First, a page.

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Publication numberUS6582155 B1
Publication typeGrant
Application numberUS 10/009,578
PCT numberPCT/EP1999/005389
Publication dateJun 24, 2003
Filing dateJul 27, 1999
Priority dateJul 27, 1999
Fee statusPaid
Also published asDE59908326D1, EP1196309A1, EP1196309B1, WO2001007293A1
Publication number009578, 10009578, PCT/1999/5389, PCT/EP/1999/005389, PCT/EP/1999/05389, PCT/EP/99/005389, PCT/EP/99/05389, PCT/EP1999/005389, PCT/EP1999/05389, PCT/EP1999005389, PCT/EP199905389, PCT/EP99/005389, PCT/EP99/05389, PCT/EP99005389, PCT/EP9905389, US 6582155 B1, US 6582155B1, US-B1-6582155, US6582155 B1, US6582155B1
InventorsThomas Bromberger, Thomas Maurer, Norbert Jungwirth, Klaus Blaffert
Original AssigneeWacker Construction Equipment Ag
Export CitationBiBTeX, EndNote, RefMan
External Links: USPTO, USPTO Assignment, Espacenet
Soil packing device with a vibration isolating mounting for a starter battery
US 6582155 B1
Abstract
A soil compaction device has a receptacle in which a cage can be placed to hold a battery. At the external side of the cage there are spring-damper elements provided that keep the excessively strong acceleration loads away from the battery. The cage and the battery can be pulled out of the receptacle in a simple manner in one piece.
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Claims(10)
What is claimed is:
1. A soil compaction device comprising:
a receptacle provided on a top side of the soil compaction device,
a cage that can be placed into the receptacle to hold a battery,
a gap designed between at least one external side of the cage and at least one inner side of the receptacle, and at least one spring-damper element that is located in the gap and that is disconnected from at least one of the receptacle and the cage.
2. A soil compaction device according to claim 1, wherein a number of spring-damper elements are fastened to at least one exterior side of the cage and not to the receptacle.
3. A soil compaction device according to claim 1, wherein the exterior sides of the cage include at least one floor plate and a number of side walls to each of which at least one spring-damper element is fastened.
4. A soil compaction device according to claim 1, wherein the spring-damper element is made of an elastic rubber material.
5. A soil compaction device according to one of claim 1, wherein the cage has at least two carrying grips.
6. A soil compaction device according to claim 1, wherein the cage is made of two separate halves between which the battery can be placed.
7. A soil compaction device according to claim 6, wherein each of the halves has a floor plate and three side walls to each of which at least one spring-damper element is fastened.
8. A soil compaction device according to claim 3, wherein the cage is made of two separate halves between which the battery can be placed.
9. A soil compaction device according to claim 8, wherein each of the halves has a floor plate and three side walls to each of which at least one spring-damper element is fastened.
10. A soil compaction device comprising:
a receptacle provided on a top side of the soil compaction device,
a cage that can be placed into the receptacle to hold a battery,
a gap designed between at least one external side of the cage and at least one inner side of the receptacle, and at least one spring-damper element that is located in the gap and that is disconnected from both the receptacle and the cage.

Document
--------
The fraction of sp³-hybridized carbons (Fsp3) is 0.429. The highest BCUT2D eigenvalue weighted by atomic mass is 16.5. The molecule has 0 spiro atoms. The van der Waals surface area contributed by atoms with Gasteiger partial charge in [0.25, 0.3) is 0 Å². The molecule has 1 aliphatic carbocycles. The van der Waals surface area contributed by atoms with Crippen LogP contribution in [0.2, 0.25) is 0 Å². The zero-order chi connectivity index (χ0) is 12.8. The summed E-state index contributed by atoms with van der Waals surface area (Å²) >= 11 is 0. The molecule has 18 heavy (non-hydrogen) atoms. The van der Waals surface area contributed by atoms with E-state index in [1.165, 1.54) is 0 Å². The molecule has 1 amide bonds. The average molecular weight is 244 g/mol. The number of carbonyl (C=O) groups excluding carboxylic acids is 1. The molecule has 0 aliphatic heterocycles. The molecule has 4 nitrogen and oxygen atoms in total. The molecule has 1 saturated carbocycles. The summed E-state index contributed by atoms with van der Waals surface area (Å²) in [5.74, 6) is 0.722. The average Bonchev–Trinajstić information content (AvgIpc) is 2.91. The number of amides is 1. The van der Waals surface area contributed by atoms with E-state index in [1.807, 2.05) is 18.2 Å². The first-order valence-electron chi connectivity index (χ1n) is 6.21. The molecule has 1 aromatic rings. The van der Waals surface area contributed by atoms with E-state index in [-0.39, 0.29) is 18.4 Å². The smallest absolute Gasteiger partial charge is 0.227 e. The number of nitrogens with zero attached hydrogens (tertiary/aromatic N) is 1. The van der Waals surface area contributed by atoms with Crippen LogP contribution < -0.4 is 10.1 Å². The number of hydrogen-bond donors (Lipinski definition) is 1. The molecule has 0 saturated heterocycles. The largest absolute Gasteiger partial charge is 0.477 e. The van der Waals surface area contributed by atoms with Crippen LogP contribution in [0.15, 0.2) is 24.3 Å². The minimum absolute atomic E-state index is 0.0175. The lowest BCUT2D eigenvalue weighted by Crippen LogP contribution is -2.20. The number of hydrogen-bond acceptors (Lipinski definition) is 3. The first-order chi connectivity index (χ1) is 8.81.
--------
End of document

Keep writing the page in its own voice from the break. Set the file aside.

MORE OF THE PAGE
Description
BACKGROUND OF THE INVENTION

1. Field of the Invention

This invention pertains to a soil compaction device with a support for a starter battery.

2. Description of the Related Art

These types of soil compaction devices, such as vibration plates known from DE-U-298 04 047 as well as vibration tampers or vibration rolls are commonly driven using an internal combustion engine that is started using an electric starter fed from a starter battery. These batteries are mainly grid plate accumulators that are designed for loads encountered in the operation of automobiles in street traffic. In the operation of a soil compaction device, however, very high acceleration loads arise that are transmitted to the battery depending on the type of receptacle for the battery in the device, so that the grid structure of the batteries can experience damage quickly. For this reason, special vibration-free batteries were developed, which, however, are very expensive. On the other hand, it is possible to store the batteries softly in the receptacle on so-called damping pillows, which are plates made of elastic material. However, even in this case, unacceptably high acceleration loads are conveyed onto the batteries. In addition, it takes a lot of work to fasten the damping pillows in the receptacle.

Similar problems exist in other oscillatory equipment such as for blade smoothers to smooth out concrete, joint cutters or generators.

DE 195 40 927 A1 illustrates a counteracting oscillator for an automobile in which a vehicle battery serving as the counteracting mass is held in a cage that is supported by elastic support elements on the walls of the vehicle. The battery produces a counter-oscillation due to its inertia, and this is superimposed onto the vehicle oscillation, thus tempering the vehicle oscillations.

A similar design is known from DE 43 40 007 A1. In sustained operation, vehicle oscillations are considerably weaker than the oscillations that occur in soil compaction devices carrying a heavy oscillator.

Another counteracting oscillator arrangement for automobiles is known from JP-A-02197446 in which the mass of a starter battery is used as a damping mass to temper vehicle oscillations.